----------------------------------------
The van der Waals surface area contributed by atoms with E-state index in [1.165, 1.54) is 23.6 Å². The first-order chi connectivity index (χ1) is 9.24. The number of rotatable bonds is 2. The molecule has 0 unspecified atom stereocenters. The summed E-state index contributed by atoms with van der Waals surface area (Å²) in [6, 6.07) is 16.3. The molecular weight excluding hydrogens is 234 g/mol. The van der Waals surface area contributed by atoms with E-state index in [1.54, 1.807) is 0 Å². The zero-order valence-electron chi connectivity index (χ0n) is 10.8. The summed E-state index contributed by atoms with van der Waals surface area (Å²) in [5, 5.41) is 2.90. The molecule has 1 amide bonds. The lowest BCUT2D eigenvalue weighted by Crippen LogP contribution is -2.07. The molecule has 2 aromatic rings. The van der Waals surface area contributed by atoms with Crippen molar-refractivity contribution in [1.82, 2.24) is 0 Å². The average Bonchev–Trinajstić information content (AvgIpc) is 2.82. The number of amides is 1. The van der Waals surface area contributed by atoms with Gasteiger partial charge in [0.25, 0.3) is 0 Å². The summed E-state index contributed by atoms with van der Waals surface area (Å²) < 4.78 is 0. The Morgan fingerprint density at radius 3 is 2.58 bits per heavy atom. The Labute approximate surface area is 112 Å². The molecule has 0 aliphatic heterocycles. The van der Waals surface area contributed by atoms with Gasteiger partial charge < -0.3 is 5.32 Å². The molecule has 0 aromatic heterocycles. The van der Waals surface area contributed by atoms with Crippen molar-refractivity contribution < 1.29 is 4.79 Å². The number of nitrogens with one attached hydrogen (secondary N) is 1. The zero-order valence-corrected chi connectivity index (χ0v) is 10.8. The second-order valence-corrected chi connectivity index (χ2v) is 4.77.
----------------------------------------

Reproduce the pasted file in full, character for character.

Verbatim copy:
The van der Waals surface area contributed by atoms with E-state index in [1.165, 1.54) is 23.6 Å². The first-order chi connectivity index (χ1) is 9.24. The number of rotatable bonds is 2. The molecule has 0 unspecified atom stereocenters. The summed E-state index contributed by atoms with van der Waals surface area (Å²) in [6, 6.07) is 16.3. The molecular weight excluding hydrogens is 234 g/mol. The van der Waals surface area contributed by atoms with E-state index in [1.54, 1.807) is 0 Å². The zero-order valence-electron chi connectivity index (χ0n) is 10.8. The summed E-state index contributed by atoms with van der Waals surface area (Å²) in [5, 5.41) is 2.90. The molecule has 1 amide bonds. The lowest BCUT2D eigenvalue weighted by Crippen LogP contribution is -2.07. The molecule has 2 aromatic rings. The van der Waals surface area contributed by atoms with Crippen molar-refractivity contribution in [1.82, 2.24) is 0 Å². The average Bonchev–Trinajstić information content (AvgIpc) is 2.82. The number of amides is 1. The van der Waals surface area contributed by atoms with Gasteiger partial charge in [0.25, 0.3) is 0 Å². The summed E-state index contributed by atoms with van der Waals surface area (Å²) < 4.78 is 0. The Morgan fingerprint density at radius 3 is 2.58 bits per heavy atom. The Labute approximate surface area is 112 Å². The molecule has 0 aliphatic heterocycles. The van der Waals surface area contributed by atoms with Gasteiger partial charge < -0.3 is 5.32 Å². The molecule has 0 aromatic heterocycles. The van der Waals surface area contributed by atoms with Crippen molar-refractivity contribution < 1.29 is 4.79 Å². The number of nitrogens with one attached hydrogen (secondary N) is 1. The zero-order valence-corrected chi connectivity index (χ0v) is 10.8. The second-order valence-corrected chi connectivity index (χ2v) is 4.77.